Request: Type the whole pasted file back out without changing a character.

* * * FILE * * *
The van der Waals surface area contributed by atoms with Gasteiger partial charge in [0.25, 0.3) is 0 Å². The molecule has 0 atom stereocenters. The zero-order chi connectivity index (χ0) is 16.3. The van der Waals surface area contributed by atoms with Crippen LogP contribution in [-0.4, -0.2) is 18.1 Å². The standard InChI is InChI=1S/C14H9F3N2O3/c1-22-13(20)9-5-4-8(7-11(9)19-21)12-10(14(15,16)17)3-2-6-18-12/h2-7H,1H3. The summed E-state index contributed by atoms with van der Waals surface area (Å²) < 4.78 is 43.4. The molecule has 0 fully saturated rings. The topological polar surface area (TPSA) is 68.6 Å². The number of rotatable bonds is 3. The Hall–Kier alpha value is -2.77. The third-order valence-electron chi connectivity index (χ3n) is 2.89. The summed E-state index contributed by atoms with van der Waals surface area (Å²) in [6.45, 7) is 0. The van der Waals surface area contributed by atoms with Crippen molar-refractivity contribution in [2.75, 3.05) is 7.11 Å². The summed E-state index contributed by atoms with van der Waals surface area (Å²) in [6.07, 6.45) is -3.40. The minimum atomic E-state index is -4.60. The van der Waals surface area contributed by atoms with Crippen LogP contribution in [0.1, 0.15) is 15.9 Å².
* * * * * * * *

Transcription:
The van der Waals surface area contributed by atoms with Gasteiger partial charge in [0.25, 0.3) is 0 Å². The molecule has 0 atom stereocenters. The zero-order chi connectivity index (χ0) is 16.3. The van der Waals surface area contributed by atoms with Crippen LogP contribution in [-0.4, -0.2) is 18.1 Å². The standard InChI is InChI=1S/C14H9F3N2O3/c1-22-13(20)9-5-4-8(7-11(9)19-21)12-10(14(15,16)17)3-2-6-18-12/h2-7H,1H3. The summed E-state index contributed by atoms with van der Waals surface area (Å²) < 4.78 is 43.4. The molecule has 0 fully saturated rings. The topological polar surface area (TPSA) is 68.6 Å². The number of rotatable bonds is 3. The Hall–Kier alpha value is -2.77. The third-order valence-electron chi connectivity index (χ3n) is 2.89. The summed E-state index contributed by atoms with van der Waals surface area (Å²) in [6.45, 7) is 0. The van der Waals surface area contributed by atoms with Crippen molar-refractivity contribution in [2.75, 3.05) is 7.11 Å². The summed E-state index contributed by atoms with van der Waals surface area (Å²) in [6.07, 6.45) is -3.40. The minimum atomic E-state index is -4.60. The van der Waals surface area contributed by atoms with Crippen LogP contribution in [0.1, 0.15) is 15.9 Å².